The Save button converts the current display into a measurement in the measurements pane (keyboard shortcut Alt+S). It is converted in the current mode of the analyser, so if the analyser is in Spectrum mode the measurement shows the spectrum, if it is in RTA mode it shows the RTA result. The saved measurements can be used as references for subsequent spectrum/RTA measurements. If distortion data is available it is copied to the comments area of the saved measurement.

Distortion Measurements

When the Distortion button (keyboard shortcut Alt+D) is selected the analyser calculates harmonic or intermodulation distortion figures for the input, including THD, THD+N and the relative levels of the 2nd to 9th harmonics.

Harmonic Distortion

Harmonic distortion results are only valid when the system being monitored is driven by a sine wave at a single frequency. The highest peak is used to determine the fundamental frequency of the input, this is displayed with the level of the fundamental. The THD figure is based on the number of harmonics whose levels are displayed and is calculated from the sum of those harmonic powers relative to the power of the fundamental. Individual harmonic figures are also calculated from their power relative to the power of the fundamental. In calculating the power for the fundamental and harmonics the energy in the FFT bins within the relevant span of the nominal frequencies appropriate for the RTA window selection is summed and then corrected according to the window's equivalent noise bandwidth. The THD+N figure is calculated from the ratio of the input power minus the fundamental power to the total input power (note that it is possible for THD+N to be lower than THD using these definitions). The example below shows data for a 1 kHz sine input. The positions of the harmonics are shown on the spectrum or RTA plot. The 20Hz..20kHz values are THD and THD+N using data from the span 20 Hz to 20 kHz only.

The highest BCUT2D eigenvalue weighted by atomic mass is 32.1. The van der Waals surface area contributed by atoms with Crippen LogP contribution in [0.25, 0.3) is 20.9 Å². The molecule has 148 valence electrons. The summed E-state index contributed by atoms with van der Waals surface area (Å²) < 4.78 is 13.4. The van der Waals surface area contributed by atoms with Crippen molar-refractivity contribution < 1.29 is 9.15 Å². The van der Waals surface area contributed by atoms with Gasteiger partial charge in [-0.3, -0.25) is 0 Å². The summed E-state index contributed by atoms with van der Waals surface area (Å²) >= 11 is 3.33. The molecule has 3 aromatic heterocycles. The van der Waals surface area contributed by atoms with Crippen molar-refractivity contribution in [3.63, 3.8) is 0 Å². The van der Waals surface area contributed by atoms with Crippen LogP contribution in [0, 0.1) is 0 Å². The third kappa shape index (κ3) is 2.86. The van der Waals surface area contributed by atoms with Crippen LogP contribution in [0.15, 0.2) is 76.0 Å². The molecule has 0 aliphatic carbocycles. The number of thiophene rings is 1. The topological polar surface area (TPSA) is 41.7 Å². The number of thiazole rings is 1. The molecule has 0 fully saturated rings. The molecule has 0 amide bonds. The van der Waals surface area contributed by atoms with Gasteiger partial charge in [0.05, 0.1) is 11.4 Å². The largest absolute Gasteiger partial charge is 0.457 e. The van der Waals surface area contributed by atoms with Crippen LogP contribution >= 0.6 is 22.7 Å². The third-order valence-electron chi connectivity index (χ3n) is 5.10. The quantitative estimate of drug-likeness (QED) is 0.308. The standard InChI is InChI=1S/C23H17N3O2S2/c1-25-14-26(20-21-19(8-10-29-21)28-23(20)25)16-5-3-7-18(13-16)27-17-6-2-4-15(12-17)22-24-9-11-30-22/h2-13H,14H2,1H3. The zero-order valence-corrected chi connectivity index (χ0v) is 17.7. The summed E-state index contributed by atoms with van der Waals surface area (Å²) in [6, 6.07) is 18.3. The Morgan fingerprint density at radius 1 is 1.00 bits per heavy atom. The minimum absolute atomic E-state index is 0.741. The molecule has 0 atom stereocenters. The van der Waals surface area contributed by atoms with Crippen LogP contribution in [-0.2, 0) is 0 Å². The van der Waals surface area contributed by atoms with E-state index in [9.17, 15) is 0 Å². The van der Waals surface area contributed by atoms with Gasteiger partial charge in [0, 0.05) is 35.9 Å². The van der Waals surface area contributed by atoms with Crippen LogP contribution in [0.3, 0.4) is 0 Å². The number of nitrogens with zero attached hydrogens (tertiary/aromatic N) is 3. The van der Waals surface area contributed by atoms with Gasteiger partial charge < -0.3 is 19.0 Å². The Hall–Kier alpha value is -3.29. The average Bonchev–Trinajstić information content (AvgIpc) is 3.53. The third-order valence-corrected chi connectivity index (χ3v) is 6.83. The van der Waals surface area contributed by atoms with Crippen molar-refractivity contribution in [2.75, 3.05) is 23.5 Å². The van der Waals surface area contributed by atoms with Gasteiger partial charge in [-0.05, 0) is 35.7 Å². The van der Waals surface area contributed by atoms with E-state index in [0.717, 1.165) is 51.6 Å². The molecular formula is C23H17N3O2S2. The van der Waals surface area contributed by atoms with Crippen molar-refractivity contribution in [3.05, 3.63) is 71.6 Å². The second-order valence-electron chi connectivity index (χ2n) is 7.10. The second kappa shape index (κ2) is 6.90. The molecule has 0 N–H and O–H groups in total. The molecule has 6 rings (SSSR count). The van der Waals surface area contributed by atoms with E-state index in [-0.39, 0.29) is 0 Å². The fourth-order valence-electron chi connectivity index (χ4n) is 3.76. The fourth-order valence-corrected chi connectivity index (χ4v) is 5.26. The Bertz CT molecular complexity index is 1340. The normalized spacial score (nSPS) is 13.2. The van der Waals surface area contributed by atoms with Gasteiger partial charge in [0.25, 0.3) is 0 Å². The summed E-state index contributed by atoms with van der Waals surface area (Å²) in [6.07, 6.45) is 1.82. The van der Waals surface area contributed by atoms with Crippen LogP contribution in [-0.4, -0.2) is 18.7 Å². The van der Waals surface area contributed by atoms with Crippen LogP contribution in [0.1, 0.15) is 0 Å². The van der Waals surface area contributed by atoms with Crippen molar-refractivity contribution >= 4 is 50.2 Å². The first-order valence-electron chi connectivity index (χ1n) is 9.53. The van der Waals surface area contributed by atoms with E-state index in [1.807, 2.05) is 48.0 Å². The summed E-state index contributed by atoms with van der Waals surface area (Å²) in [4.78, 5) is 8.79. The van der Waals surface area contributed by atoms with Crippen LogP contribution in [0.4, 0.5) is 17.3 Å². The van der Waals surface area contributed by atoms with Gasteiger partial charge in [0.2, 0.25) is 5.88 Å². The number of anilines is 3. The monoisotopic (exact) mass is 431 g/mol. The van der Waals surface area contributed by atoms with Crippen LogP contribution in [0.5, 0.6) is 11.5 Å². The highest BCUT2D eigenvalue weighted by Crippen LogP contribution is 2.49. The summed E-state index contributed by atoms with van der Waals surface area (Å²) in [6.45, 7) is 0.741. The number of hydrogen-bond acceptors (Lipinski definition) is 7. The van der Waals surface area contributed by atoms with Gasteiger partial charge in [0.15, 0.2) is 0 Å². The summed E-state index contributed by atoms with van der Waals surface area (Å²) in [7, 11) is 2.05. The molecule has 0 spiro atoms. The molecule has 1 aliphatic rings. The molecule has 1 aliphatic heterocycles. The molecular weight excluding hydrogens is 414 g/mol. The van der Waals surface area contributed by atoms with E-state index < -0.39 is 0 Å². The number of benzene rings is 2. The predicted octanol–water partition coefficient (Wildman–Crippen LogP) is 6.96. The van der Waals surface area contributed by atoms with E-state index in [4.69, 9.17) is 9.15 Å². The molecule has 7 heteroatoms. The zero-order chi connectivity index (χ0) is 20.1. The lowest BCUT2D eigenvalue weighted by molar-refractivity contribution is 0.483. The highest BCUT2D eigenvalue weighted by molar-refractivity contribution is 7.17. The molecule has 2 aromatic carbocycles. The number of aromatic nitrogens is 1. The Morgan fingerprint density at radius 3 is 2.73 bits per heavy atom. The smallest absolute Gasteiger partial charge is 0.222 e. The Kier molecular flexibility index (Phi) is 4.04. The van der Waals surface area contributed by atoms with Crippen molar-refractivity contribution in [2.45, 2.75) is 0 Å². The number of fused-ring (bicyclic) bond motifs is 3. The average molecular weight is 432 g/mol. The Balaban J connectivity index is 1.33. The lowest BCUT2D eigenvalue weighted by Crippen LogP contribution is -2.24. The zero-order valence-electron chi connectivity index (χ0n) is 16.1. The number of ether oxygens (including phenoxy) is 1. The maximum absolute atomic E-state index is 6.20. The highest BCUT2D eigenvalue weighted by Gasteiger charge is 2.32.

Distortion Results

Intermodulation Distortion

Intermodulation distortion results are only valid when the system being monitored is driven using REW's Dual Tone test signal. The generator provides preset signals for SMPTE, DIN and CCIF intermodulation measurements and a 'Custom' option allowing a user-selected pair of frequencies at a 1:1 or 4:1 ratio. When the signals are in 1:1 ratio the IMD figure is calculated from the level at f2-f1 (also called Difference Frequency Distortion or DFD), the reference level for the percentage figure is twice the level at f2. For signals with 4:1 ratio the IMD is calculated from the 2nd order (d2) and 3rd order (d3) components, the reference level for the percentage figure is the level at f2. REW displays the overall IMD figure and, where appropriate, the individual d2 and d3 levels, labelled as follows:

d2Lf2 - f1
d2Hf2 + f1
d3Lf2 - 2*f1
d3Hf2 + 2*f1

Intermodulation Results

Intermodulation Distortion Plot